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Henry William Young (1840-1903)
1904 Obituary 
HENRY WILLIAM YOUNG died at his residence, Cowper Street, Greymouth, New Zealand, on the 4th August, 1903.
Born at Camberwell, London, on the 31st October, 1840, he went to New Zealand in 1863, and to the West Coast in 1865 to join his brother Mr. R. A. Young, now of Westport, who had arrived a few months earlier. The brothers remained on the goldfields until 1873, when they settled in Greymouth, the partnership lasting for about eight years, during which time they acted as engineers for many important works for the Government and for various local bodies. As architects they also designed the Greymouth, Hokitika, and other large public schools and ecclesiastical buildings, including Trinity Church, Greymouth.
In 1878 the firm were appointed engineers to the Westport collieries, and in that capacity designed and carried out the railway and the famous Denniston incline, at the time a new departure in engineering work. The firm were also associated with Napier Bell in the construction of the Cape Foulwind Railway and of portion of the Westport Harbour Works, of which Mr. R. A. Young is now engineer.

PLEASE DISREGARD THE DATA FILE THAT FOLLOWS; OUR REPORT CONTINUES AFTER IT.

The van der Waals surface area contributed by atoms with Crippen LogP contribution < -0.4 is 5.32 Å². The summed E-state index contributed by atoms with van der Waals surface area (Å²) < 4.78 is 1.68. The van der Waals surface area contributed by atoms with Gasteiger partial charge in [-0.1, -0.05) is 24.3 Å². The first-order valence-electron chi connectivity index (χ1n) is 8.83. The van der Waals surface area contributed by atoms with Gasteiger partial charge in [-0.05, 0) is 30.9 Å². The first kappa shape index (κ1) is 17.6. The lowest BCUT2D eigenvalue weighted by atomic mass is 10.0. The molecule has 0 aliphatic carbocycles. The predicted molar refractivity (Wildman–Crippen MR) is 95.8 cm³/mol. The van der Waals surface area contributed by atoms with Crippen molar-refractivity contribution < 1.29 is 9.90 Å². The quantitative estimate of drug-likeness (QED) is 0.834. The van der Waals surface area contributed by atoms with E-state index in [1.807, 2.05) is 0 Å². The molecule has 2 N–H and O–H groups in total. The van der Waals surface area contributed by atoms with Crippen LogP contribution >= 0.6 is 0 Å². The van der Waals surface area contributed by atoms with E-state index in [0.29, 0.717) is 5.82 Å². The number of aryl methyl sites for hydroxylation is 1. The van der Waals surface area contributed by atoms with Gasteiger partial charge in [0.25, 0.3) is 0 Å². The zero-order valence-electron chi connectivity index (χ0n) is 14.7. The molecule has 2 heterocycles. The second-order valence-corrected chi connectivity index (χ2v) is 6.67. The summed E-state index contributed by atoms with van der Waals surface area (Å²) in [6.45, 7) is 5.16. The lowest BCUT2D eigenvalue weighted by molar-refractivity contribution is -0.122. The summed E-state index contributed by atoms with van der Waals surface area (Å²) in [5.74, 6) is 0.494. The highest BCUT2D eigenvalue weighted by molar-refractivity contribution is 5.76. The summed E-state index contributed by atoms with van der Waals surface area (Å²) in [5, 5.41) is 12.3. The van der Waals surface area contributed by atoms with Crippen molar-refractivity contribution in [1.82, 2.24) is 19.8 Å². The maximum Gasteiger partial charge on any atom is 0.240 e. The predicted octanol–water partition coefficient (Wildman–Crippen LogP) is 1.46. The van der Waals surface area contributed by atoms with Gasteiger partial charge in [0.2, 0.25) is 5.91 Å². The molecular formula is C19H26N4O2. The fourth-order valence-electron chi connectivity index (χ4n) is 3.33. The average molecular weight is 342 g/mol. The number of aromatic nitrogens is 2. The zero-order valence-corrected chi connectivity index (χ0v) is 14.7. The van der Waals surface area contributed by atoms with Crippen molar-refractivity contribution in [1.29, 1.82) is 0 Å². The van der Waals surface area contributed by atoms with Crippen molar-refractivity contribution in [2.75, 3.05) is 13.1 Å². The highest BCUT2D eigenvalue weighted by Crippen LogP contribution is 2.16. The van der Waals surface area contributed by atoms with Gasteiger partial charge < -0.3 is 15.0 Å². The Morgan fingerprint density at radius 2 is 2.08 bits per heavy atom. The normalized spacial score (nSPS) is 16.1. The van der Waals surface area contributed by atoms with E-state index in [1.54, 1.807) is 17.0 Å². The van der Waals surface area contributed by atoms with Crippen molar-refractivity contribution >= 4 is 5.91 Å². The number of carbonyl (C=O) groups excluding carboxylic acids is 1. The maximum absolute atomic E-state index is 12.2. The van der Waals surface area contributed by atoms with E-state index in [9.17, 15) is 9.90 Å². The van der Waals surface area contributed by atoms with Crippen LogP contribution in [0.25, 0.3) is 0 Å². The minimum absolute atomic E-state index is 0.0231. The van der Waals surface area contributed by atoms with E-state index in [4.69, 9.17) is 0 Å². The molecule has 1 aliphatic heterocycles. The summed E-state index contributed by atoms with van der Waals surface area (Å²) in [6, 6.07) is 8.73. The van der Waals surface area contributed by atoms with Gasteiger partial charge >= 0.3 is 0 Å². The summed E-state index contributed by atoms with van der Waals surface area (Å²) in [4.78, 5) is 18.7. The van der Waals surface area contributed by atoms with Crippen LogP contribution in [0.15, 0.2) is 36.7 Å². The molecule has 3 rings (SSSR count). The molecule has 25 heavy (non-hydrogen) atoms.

For a couple of years Mr. H. W. Young was in Wanganui, and in 1886 he accepted the appointment of Chief Assistant Engineer in the colony for the Midland Railway Company, being directly under Mr. Napier Bell, and subsequently under the late Mr. Robert Wilson, acting as Engineer-in-Chief during Mr. Wilson’s absence from the colony.
Mr. Young’s appointment was of ten years’ duration, lapsing only with the cessation of operations by the Company. Since 1896 he was in private practice as engineer and architect, and in both capacities was associated with nearly every important work or building on the coast.
In social life his genial, kindly and hospitable disposition made him popular with all.
Mr. Young was elected an Associate Member of the Institution on the 5th March, 1889.